Cell phones are devils in disguise

  • Published
  • By Timothy S. Waage
  • 86th Security Forces Squadron
Cell phones have become an integral part of our day-to-day functioning. Its
Monday morning and the clock's ticking before you get to the office. There
are countless things to be done. Your child needs to be dropped off at
school, the appointment with the dentist has to be rescheduled and you can't
forget to call your supervisor to inform him that you're going to be late!
At crunch time, the cell phone becomes your angel in disguise but these
technologically advanced devices are devils in disguise.

Often we find ourselves asking others not to use cell phones while driving.
But how many times do we follow it ourselves? Of course we have
justifications, it was an emergency, it was my boss calling, it was an
unknown number, so on and so forth. Cell phones have become a necessity for
people throughout the world. The technically advanced phones not only
perform the work of making and receiving calls but also store important
data, images and contacts. The GPS-enabled phones become our navigators,
while we are on the move.

Take a moment and think, at what cost are we using these devices while
driving? At the risk of our lives, we are multi-tasking, outsourcing work
or catching up with friends. Honestly, life is too precious to be risked
for such silly reasons. A study was conducted in the US which shows that a
driver is at a four time higher risk of colliding with other vehicles when
he/she is talking and driving. 'Hands free' is an excuse for talking and
driving, but it is not safe either.

Listening to a fellow passenger, radio, or CDs are much easier and less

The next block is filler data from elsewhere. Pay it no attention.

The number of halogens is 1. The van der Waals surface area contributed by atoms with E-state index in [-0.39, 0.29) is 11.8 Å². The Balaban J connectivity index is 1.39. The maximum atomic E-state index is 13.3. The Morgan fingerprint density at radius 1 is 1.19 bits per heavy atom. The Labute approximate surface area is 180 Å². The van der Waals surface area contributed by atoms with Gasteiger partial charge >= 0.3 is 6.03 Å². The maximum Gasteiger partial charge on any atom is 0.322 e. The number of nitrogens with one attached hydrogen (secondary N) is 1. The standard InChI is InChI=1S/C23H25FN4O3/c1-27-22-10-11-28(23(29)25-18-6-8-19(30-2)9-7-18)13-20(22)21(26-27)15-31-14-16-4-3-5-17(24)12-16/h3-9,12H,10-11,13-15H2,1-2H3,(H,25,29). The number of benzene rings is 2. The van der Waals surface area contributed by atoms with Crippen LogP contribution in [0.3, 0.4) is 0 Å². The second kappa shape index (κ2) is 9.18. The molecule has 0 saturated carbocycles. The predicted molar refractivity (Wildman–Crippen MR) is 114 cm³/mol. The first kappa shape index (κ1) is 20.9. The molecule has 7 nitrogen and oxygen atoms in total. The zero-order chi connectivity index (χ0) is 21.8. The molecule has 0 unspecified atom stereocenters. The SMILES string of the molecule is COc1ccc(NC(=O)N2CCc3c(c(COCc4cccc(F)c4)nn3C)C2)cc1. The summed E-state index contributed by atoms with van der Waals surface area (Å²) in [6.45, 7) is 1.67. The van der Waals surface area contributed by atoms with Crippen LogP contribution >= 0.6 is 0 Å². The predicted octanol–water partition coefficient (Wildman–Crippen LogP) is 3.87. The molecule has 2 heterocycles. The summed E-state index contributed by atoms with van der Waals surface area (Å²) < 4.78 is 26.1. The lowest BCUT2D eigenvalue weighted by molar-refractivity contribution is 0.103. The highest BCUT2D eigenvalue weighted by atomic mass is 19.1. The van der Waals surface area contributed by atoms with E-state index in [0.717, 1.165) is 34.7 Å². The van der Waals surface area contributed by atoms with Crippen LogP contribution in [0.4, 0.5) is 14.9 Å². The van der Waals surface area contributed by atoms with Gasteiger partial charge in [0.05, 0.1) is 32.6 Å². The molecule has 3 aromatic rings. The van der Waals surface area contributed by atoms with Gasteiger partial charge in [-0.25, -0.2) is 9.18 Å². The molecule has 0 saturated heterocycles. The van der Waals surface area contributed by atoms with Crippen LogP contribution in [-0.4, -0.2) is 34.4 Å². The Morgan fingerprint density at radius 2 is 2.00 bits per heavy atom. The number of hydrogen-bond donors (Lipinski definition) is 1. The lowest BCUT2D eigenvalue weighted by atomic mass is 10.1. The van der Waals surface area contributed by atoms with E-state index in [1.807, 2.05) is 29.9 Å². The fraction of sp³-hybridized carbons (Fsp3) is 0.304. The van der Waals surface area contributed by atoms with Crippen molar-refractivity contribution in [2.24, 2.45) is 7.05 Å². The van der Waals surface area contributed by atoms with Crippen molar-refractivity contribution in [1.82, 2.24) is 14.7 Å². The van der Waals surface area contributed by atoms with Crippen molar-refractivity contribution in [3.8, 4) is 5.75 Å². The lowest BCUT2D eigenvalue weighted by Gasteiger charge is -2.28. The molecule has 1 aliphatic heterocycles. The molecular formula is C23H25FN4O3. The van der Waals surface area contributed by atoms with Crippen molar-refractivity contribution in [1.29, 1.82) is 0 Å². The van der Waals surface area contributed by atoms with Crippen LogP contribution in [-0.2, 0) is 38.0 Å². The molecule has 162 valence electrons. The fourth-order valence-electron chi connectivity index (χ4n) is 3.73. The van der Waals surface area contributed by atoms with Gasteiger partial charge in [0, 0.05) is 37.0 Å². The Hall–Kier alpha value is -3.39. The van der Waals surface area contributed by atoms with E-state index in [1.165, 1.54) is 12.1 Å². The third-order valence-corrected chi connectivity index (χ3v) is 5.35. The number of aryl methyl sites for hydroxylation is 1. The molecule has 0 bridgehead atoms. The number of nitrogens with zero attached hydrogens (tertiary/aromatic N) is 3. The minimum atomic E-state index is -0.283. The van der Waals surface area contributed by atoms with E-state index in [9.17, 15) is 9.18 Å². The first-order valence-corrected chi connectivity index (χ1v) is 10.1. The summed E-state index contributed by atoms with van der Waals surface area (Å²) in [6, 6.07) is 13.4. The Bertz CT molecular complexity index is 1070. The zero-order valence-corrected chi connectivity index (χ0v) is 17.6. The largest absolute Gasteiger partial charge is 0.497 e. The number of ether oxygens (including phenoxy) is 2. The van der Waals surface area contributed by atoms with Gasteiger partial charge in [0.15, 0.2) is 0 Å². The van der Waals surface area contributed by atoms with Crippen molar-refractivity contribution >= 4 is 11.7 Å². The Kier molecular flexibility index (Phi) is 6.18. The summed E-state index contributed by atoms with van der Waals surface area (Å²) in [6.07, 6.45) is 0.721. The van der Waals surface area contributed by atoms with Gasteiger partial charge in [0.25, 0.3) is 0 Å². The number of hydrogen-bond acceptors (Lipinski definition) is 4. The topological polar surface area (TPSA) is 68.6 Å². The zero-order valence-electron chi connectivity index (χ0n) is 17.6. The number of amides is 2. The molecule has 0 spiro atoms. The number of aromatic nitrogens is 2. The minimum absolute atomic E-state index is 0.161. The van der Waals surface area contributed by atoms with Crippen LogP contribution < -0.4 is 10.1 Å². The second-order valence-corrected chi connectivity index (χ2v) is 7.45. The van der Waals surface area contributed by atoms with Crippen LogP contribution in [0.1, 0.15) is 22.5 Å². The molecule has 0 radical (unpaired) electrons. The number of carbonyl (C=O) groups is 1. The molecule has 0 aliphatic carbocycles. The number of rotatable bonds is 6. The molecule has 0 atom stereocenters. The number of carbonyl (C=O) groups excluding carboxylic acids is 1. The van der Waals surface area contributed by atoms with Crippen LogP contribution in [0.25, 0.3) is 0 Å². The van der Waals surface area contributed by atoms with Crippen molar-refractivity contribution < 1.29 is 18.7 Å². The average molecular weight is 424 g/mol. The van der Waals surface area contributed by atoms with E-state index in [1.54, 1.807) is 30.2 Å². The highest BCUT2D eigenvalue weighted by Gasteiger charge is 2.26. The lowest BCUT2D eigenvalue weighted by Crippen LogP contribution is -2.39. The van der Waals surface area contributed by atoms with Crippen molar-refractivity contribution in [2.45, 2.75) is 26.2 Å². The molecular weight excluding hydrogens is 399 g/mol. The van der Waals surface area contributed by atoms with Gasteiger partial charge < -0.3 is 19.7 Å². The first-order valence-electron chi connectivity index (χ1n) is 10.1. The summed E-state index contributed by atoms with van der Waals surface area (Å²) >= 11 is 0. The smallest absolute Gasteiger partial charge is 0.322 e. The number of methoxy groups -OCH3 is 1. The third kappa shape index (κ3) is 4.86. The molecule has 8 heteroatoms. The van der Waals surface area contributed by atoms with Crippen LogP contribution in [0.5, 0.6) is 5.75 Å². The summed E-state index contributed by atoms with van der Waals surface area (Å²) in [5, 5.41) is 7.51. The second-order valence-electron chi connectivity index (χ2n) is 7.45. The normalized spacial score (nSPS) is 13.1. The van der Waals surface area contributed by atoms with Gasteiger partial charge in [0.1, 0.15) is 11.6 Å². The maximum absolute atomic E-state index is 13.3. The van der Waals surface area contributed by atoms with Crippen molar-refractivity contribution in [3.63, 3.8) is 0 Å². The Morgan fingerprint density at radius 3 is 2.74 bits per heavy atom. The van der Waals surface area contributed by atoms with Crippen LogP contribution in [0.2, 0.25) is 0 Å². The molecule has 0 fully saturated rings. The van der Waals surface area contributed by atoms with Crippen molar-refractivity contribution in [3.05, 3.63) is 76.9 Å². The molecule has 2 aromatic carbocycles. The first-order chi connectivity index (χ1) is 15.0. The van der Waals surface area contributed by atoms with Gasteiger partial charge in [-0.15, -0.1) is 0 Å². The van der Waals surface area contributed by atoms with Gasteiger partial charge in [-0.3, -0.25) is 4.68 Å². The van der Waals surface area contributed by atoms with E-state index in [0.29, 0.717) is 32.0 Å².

taxing for the brain as it does not ask the brain to respond. Talking and
driving has a greater risk as it demands the brain to think more than what
it is already busy doing. This obviously diverts the attention exposing the
driver to the likelihood of accidents. The police records too show that a
majority of accidents have been as a result of cell phone usage while

Inattentive driving not only puts your life at risk, but also that of the
passengers and the person you may collide with. The bargain is unreasonable
if you are thinking of multitasking and saving your time while driving. It
doesn't matter if you reach someplace a little late, what really matters is
that you've made it safely there!

If all of this doesn't get your attention, maybe this will, pursuant to
USAFE Instruction 31-202 and 86 AWI 31-201, a mandatory 7-day driving
suspension will administered for "texting" or using a computer or cell phone
while operating a POV. Subsequent violations will result in an additional
7-day suspension (example: second offense 14-day suspension).

Do the right thing, concentrate on driving and arrive at your destination